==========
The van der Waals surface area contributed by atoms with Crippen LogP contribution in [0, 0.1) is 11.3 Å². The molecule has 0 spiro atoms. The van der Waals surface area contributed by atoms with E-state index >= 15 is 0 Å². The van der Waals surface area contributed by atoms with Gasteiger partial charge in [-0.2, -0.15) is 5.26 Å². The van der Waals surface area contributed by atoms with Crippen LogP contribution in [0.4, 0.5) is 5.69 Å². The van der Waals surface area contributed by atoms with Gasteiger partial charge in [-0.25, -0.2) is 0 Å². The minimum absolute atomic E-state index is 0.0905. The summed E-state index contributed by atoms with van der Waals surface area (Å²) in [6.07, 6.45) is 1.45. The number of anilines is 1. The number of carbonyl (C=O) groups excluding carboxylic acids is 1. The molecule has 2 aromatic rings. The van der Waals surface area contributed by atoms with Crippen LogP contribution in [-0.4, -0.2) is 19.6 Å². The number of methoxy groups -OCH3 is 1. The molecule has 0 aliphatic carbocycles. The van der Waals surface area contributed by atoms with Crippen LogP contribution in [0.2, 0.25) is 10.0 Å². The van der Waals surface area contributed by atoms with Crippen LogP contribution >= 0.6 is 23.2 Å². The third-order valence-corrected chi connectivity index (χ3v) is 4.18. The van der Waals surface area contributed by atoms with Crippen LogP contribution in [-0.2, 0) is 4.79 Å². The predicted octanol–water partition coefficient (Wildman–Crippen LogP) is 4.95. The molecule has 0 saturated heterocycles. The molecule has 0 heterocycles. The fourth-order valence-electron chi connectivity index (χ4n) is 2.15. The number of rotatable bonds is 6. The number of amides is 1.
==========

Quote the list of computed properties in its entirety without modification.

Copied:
The van der Waals surface area contributed by atoms with Crippen LogP contribution in [0, 0.1) is 11.3 Å². The molecule has 0 spiro atoms. The van der Waals surface area contributed by atoms with E-state index >= 15 is 0 Å². The van der Waals surface area contributed by atoms with Gasteiger partial charge in [-0.2, -0.15) is 5.26 Å². The van der Waals surface area contributed by atoms with Crippen LogP contribution in [0.4, 0.5) is 5.69 Å². The van der Waals surface area contributed by atoms with Gasteiger partial charge in [-0.25, -0.2) is 0 Å². The minimum absolute atomic E-state index is 0.0905. The summed E-state index contributed by atoms with van der Waals surface area (Å²) in [6.07, 6.45) is 1.45. The number of anilines is 1. The number of carbonyl (C=O) groups excluding carboxylic acids is 1. The molecule has 2 aromatic rings. The van der Waals surface area contributed by atoms with Crippen LogP contribution in [-0.4, -0.2) is 19.6 Å². The number of methoxy groups -OCH3 is 1. The molecule has 0 aliphatic carbocycles. The van der Waals surface area contributed by atoms with Crippen LogP contribution in [0.2, 0.25) is 10.0 Å². The van der Waals surface area contributed by atoms with Crippen LogP contribution >= 0.6 is 23.2 Å². The third-order valence-corrected chi connectivity index (χ3v) is 4.18. The van der Waals surface area contributed by atoms with Crippen LogP contribution in [-0.2, 0) is 4.79 Å². The predicted octanol–water partition coefficient (Wildman–Crippen LogP) is 4.95. The molecule has 0 saturated heterocycles. The molecule has 0 heterocycles. The fourth-order valence-electron chi connectivity index (χ4n) is 2.15. The number of rotatable bonds is 6. The number of amides is 1.